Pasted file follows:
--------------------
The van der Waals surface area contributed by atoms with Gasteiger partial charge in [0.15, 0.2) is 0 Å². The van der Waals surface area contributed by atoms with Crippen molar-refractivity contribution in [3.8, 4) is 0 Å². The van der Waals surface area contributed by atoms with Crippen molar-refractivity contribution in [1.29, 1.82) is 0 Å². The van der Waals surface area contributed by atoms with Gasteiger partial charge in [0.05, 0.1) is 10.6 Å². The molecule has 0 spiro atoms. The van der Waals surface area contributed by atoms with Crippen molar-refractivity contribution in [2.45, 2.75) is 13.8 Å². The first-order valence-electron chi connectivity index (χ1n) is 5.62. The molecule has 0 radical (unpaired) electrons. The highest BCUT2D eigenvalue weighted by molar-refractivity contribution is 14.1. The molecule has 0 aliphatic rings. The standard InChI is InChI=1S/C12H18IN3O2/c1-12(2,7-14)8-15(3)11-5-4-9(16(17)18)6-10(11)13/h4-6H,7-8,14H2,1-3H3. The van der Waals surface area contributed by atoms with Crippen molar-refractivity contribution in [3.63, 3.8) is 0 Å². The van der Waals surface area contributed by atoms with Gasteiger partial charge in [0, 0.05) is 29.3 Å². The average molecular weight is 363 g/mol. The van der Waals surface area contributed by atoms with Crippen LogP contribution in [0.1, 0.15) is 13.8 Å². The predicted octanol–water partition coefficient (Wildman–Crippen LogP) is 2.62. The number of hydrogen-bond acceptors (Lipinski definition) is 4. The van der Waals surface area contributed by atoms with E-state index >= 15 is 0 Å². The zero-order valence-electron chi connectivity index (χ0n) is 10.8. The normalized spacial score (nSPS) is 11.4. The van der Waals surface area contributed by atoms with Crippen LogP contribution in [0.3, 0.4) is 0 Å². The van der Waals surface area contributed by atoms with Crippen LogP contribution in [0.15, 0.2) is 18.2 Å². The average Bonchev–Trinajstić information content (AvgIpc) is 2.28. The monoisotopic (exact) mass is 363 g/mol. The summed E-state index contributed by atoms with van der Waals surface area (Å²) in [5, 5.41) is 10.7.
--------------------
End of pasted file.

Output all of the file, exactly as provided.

The van der Waals surface area contributed by atoms with Gasteiger partial charge in [0.15, 0.2) is 0 Å². The van der Waals surface area contributed by atoms with Crippen molar-refractivity contribution in [3.8, 4) is 0 Å². The van der Waals surface area contributed by atoms with Crippen molar-refractivity contribution in [1.29, 1.82) is 0 Å². The van der Waals surface area contributed by atoms with Gasteiger partial charge in [0.05, 0.1) is 10.6 Å². The molecule has 0 spiro atoms. The van der Waals surface area contributed by atoms with Crippen molar-refractivity contribution in [2.45, 2.75) is 13.8 Å². The first-order valence-electron chi connectivity index (χ1n) is 5.62. The molecule has 0 radical (unpaired) electrons. The highest BCUT2D eigenvalue weighted by molar-refractivity contribution is 14.1. The molecule has 0 aliphatic rings. The standard InChI is InChI=1S/C12H18IN3O2/c1-12(2,7-14)8-15(3)11-5-4-9(16(17)18)6-10(11)13/h4-6H,7-8,14H2,1-3H3. The van der Waals surface area contributed by atoms with Crippen molar-refractivity contribution in [3.63, 3.8) is 0 Å². The van der Waals surface area contributed by atoms with Gasteiger partial charge in [0, 0.05) is 29.3 Å². The average molecular weight is 363 g/mol. The van der Waals surface area contributed by atoms with Crippen LogP contribution in [0.1, 0.15) is 13.8 Å². The predicted octanol–water partition coefficient (Wildman–Crippen LogP) is 2.62. The number of hydrogen-bond acceptors (Lipinski definition) is 4. The van der Waals surface area contributed by atoms with E-state index >= 15 is 0 Å². The zero-order valence-electron chi connectivity index (χ0n) is 10.8. The normalized spacial score (nSPS) is 11.4. The van der Waals surface area contributed by atoms with Crippen LogP contribution in [0.3, 0.4) is 0 Å². The van der Waals surface area contributed by atoms with Crippen LogP contribution in [0.15, 0.2) is 18.2 Å². The average Bonchev–Trinajstić information content (AvgIpc) is 2.28. The monoisotopic (exact) mass is 363 g/mol. The summed E-state index contributed by atoms with van der Waals surface area (Å²) in [5, 5.41) is 10.7.